Tag Archives: England

Shipping Routes in the Eighteenth and Nineteenth Centuries

Those of you who follow Jason  likely have already seen this, but it is worth a moment of your time if you have a bit of passion for history.

What’s missing is a bit of context, but one easily filled in if your familiar with the past.  So let’s suss this out a bit.

Dutch routes coming from either central Asia or the Malaysian/Indonesian regions are primarily dealing with various spices.

Routes coming from the Central region of the West Coast of India  are primarily dealing with black pepper.

Routes to and from the Caribbean or North East South America are primarily dealing with sugar.

Routes to and from Western Africa around what is today Ghana and the Ivory Coast are primarily dealing with slaves.



A Gin Myth – William III, Gin, and England



Out of all of the English and British monarchs, I have to say that there’s a special place in my heart for William III. Or, more specifically, there’s a place in my heart for the era in which he ruled. It was a dynamic time in England, what with London becoming one of the most, if not the most, cosmopolitan city on the planet, and the era of English colonialism dawning, an era that would continue nigh upon 2 centuries.

As William III holds a distinct place in this era, I’m willing to let some legends remain legends.  But I feel the need to clarify a “fact” that I keep reading in several books and websites – that William III introduced gin to England.

Yes, yes, the Dutch had a drink called genever at the point when King Billy uprooted his life in the Netherlands and there were likely several (stone) bottles of the stuff amongst his army’s provisions as he crossed the channel and invaded England.  And I’m willing to concede that his marriage to Mary likely made the drink fashionable. But what I have a hard time believing is that before William. genever didn’t exist on the British isles.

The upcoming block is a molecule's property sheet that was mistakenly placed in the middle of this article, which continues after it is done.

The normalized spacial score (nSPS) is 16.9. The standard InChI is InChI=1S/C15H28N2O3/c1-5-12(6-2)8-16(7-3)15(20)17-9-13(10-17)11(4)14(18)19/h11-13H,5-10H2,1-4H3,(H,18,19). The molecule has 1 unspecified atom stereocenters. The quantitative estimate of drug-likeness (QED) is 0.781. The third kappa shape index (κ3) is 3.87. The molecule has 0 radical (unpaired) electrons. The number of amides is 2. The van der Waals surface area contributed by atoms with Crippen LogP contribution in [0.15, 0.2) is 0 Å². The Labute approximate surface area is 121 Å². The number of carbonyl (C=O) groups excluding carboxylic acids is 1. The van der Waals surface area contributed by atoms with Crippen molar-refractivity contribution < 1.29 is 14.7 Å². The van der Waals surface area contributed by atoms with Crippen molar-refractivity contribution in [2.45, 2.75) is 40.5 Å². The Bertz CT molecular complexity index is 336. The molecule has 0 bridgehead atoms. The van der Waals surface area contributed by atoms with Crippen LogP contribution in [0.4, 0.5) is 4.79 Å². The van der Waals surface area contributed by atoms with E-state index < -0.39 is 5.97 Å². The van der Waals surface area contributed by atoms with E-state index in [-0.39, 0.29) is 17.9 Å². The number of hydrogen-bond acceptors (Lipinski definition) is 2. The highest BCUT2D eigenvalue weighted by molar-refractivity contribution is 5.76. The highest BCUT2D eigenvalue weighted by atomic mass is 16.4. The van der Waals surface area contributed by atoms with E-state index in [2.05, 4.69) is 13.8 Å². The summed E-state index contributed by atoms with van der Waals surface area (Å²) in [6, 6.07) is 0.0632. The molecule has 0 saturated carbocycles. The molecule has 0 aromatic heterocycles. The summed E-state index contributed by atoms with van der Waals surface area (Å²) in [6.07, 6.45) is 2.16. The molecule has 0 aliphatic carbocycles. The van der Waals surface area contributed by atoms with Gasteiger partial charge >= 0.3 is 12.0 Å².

For such a belief doesn’t take into account two very distinct (and different) points of facts:

  1. Amsterdam is only 220 miles away from London. Both cities were major trade hubs, and both would have had ready access to one another. In fact, with Edinburgh over three hundred miles away from London, Amsterdam would have been England’s closest foreign merchant port/capital. Paris, at 210 mile away, is technically closer, but is a river city, and has other geographical and logistical barriers that restrict immediate shipping access.
  2. Juniper was well known in England and Scotland long before William III reached Brixham. Apothecaries, who had all sorts of knowledge about distillation, used junipers to help cure those that were phlegmatic. It is well within the realm of possibilities that English apothecaries had some variation of genever upon their shelves.

My larger point is this – to believe that before William III showed up, there was no gin or genever in England is a risky belief, one born out of the need to have a simple answer to a complicated question. When did gin or genever show up in England? Taking into the two items I mentioned above, it’s likely that gin’s historical path is similar to that of uisge beatha, aka whiskey

King William III can claim, and be shown to be responsible for a lot of different things. Introducing gin to England cannot be said to be one of them.